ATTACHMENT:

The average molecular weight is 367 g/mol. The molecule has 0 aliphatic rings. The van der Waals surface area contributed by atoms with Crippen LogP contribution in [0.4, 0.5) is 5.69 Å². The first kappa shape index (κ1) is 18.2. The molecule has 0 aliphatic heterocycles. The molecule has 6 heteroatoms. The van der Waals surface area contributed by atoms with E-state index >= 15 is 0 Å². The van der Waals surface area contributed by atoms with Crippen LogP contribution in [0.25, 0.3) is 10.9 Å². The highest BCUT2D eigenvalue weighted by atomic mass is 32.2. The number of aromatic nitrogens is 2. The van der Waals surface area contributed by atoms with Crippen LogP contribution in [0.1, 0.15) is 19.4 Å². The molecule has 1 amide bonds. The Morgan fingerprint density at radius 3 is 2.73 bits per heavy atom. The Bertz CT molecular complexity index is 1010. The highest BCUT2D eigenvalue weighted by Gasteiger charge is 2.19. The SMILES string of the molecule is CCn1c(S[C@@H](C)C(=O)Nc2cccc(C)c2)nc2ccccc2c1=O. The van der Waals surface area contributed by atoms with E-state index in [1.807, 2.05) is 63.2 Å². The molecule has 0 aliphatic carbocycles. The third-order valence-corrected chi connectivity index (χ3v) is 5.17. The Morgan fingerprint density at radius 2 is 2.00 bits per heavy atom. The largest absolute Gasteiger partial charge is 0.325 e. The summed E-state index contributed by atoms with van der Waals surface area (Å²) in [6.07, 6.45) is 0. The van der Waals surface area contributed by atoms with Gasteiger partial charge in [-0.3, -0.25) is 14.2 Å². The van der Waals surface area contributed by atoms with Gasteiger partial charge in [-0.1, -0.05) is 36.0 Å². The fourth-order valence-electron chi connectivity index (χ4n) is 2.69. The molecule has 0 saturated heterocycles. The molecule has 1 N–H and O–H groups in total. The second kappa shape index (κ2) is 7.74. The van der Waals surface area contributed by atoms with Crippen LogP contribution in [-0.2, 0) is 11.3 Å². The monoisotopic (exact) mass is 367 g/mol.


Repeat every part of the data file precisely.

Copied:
The average molecular weight is 367 g/mol. The molecule has 0 aliphatic rings. The van der Waals surface area contributed by atoms with Crippen LogP contribution in [0.4, 0.5) is 5.69 Å². The first kappa shape index (κ1) is 18.2. The molecule has 0 aliphatic heterocycles. The molecule has 6 heteroatoms. The van der Waals surface area contributed by atoms with E-state index >= 15 is 0 Å². The van der Waals surface area contributed by atoms with Crippen LogP contribution in [0.25, 0.3) is 10.9 Å². The highest BCUT2D eigenvalue weighted by atomic mass is 32.2. The number of aromatic nitrogens is 2. The van der Waals surface area contributed by atoms with Crippen LogP contribution in [0.1, 0.15) is 19.4 Å². The molecule has 1 amide bonds. The Morgan fingerprint density at radius 3 is 2.73 bits per heavy atom. The Bertz CT molecular complexity index is 1010. The highest BCUT2D eigenvalue weighted by Gasteiger charge is 2.19. The SMILES string of the molecule is CCn1c(S[C@@H](C)C(=O)Nc2cccc(C)c2)nc2ccccc2c1=O. The van der Waals surface area contributed by atoms with E-state index in [1.807, 2.05) is 63.2 Å². The molecule has 0 aliphatic carbocycles. The third-order valence-corrected chi connectivity index (χ3v) is 5.17. The Morgan fingerprint density at radius 2 is 2.00 bits per heavy atom. The largest absolute Gasteiger partial charge is 0.325 e. The summed E-state index contributed by atoms with van der Waals surface area (Å²) in [6.07, 6.45) is 0. The van der Waals surface area contributed by atoms with Gasteiger partial charge in [-0.3, -0.25) is 14.2 Å². The van der Waals surface area contributed by atoms with Gasteiger partial charge in [-0.1, -0.05) is 36.0 Å². The fourth-order valence-electron chi connectivity index (χ4n) is 2.69. The molecule has 0 saturated heterocycles. The molecule has 1 N–H and O–H groups in total. The second kappa shape index (κ2) is 7.74. The van der Waals surface area contributed by atoms with Crippen LogP contribution in [-0.2, 0) is 11.3 Å². The monoisotopic (exact) mass is 367 g/mol.